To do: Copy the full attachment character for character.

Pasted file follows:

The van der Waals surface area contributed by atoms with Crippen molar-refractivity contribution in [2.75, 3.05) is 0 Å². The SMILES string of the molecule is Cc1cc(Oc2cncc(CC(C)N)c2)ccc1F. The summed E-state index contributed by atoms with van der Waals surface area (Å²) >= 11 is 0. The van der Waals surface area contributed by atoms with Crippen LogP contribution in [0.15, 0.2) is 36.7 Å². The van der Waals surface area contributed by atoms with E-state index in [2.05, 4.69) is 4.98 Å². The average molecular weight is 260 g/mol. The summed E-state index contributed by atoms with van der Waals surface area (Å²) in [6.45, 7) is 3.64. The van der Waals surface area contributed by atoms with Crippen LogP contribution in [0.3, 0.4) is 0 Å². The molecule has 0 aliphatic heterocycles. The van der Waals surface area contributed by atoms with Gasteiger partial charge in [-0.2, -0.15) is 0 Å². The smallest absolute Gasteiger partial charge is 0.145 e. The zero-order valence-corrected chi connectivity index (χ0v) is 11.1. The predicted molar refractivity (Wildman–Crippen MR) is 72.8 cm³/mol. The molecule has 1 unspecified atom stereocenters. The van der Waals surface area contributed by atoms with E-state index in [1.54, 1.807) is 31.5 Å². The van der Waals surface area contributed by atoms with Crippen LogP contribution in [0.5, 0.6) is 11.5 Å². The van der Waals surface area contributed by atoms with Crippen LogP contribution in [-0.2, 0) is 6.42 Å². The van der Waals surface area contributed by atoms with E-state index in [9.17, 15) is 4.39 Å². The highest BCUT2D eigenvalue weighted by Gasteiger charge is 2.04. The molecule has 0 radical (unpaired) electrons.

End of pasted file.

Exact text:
The van der Waals surface area contributed by atoms with Crippen molar-refractivity contribution in [2.75, 3.05) is 0 Å². The SMILES string of the molecule is Cc1cc(Oc2cncc(CC(C)N)c2)ccc1F. The summed E-state index contributed by atoms with van der Waals surface area (Å²) >= 11 is 0. The van der Waals surface area contributed by atoms with Crippen LogP contribution in [0.15, 0.2) is 36.7 Å². The van der Waals surface area contributed by atoms with E-state index in [2.05, 4.69) is 4.98 Å². The average molecular weight is 260 g/mol. The summed E-state index contributed by atoms with van der Waals surface area (Å²) in [6.45, 7) is 3.64. The van der Waals surface area contributed by atoms with Crippen LogP contribution in [0.3, 0.4) is 0 Å². The molecule has 0 aliphatic heterocycles. The van der Waals surface area contributed by atoms with Gasteiger partial charge in [-0.2, -0.15) is 0 Å². The smallest absolute Gasteiger partial charge is 0.145 e. The zero-order valence-corrected chi connectivity index (χ0v) is 11.1. The predicted molar refractivity (Wildman–Crippen MR) is 72.8 cm³/mol. The molecule has 1 unspecified atom stereocenters. The van der Waals surface area contributed by atoms with E-state index in [1.54, 1.807) is 31.5 Å². The van der Waals surface area contributed by atoms with Crippen LogP contribution in [0.5, 0.6) is 11.5 Å². The van der Waals surface area contributed by atoms with Crippen LogP contribution in [-0.2, 0) is 6.42 Å². The van der Waals surface area contributed by atoms with E-state index in [9.17, 15) is 4.39 Å². The highest BCUT2D eigenvalue weighted by Gasteiger charge is 2.04. The molecule has 0 radical (unpaired) electrons.